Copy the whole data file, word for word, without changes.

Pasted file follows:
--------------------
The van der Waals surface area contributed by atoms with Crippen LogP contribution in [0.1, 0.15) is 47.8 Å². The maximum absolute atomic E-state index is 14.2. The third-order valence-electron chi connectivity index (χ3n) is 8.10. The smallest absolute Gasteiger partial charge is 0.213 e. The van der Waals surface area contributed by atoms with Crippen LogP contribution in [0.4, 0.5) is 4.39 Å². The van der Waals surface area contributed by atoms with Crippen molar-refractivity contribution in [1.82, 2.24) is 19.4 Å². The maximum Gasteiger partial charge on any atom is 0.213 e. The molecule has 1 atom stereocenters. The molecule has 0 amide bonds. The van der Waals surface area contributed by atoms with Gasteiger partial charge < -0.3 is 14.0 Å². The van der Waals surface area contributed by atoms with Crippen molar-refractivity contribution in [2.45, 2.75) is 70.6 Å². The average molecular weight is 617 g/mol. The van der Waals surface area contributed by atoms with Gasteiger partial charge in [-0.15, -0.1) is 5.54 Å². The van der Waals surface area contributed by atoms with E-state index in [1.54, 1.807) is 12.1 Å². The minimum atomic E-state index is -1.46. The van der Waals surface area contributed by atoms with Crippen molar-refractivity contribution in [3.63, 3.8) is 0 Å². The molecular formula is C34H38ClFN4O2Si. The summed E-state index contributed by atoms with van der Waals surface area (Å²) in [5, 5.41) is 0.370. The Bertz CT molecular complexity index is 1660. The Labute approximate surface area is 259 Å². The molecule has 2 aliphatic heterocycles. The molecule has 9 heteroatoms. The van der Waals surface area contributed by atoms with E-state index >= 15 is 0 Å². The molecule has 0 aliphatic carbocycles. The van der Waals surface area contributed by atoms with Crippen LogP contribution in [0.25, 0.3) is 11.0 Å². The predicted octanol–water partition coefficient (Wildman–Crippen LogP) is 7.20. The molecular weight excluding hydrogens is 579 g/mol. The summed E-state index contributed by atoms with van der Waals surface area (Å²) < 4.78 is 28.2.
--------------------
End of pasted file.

The van der Waals surface area contributed by atoms with Crippen LogP contribution in [0.1, 0.15) is 47.8 Å². The maximum absolute atomic E-state index is 14.2. The third-order valence-electron chi connectivity index (χ3n) is 8.10. The smallest absolute Gasteiger partial charge is 0.213 e. The van der Waals surface area contributed by atoms with Crippen LogP contribution in [0.4, 0.5) is 4.39 Å². The van der Waals surface area contributed by atoms with Crippen molar-refractivity contribution in [1.82, 2.24) is 19.4 Å². The maximum Gasteiger partial charge on any atom is 0.213 e. The molecule has 1 atom stereocenters. The molecule has 0 amide bonds. The van der Waals surface area contributed by atoms with Gasteiger partial charge < -0.3 is 14.0 Å². The van der Waals surface area contributed by atoms with Crippen molar-refractivity contribution in [2.45, 2.75) is 70.6 Å². The average molecular weight is 617 g/mol. The van der Waals surface area contributed by atoms with Gasteiger partial charge in [-0.15, -0.1) is 5.54 Å². The van der Waals surface area contributed by atoms with E-state index in [1.54, 1.807) is 12.1 Å². The minimum atomic E-state index is -1.46. The van der Waals surface area contributed by atoms with Crippen molar-refractivity contribution in [3.63, 3.8) is 0 Å². The molecular formula is C34H38ClFN4O2Si. The summed E-state index contributed by atoms with van der Waals surface area (Å²) in [5, 5.41) is 0.370. The Bertz CT molecular complexity index is 1660. The Labute approximate surface area is 259 Å². The molecule has 2 aliphatic heterocycles. The molecule has 9 heteroatoms. The van der Waals surface area contributed by atoms with E-state index >= 15 is 0 Å². The molecule has 0 aliphatic carbocycles. The van der Waals surface area contributed by atoms with Crippen LogP contribution in [0.25, 0.3) is 11.0 Å². The predicted octanol–water partition coefficient (Wildman–Crippen LogP) is 7.20. The molecular weight excluding hydrogens is 579 g/mol. The summed E-state index contributed by atoms with van der Waals surface area (Å²) < 4.78 is 28.2.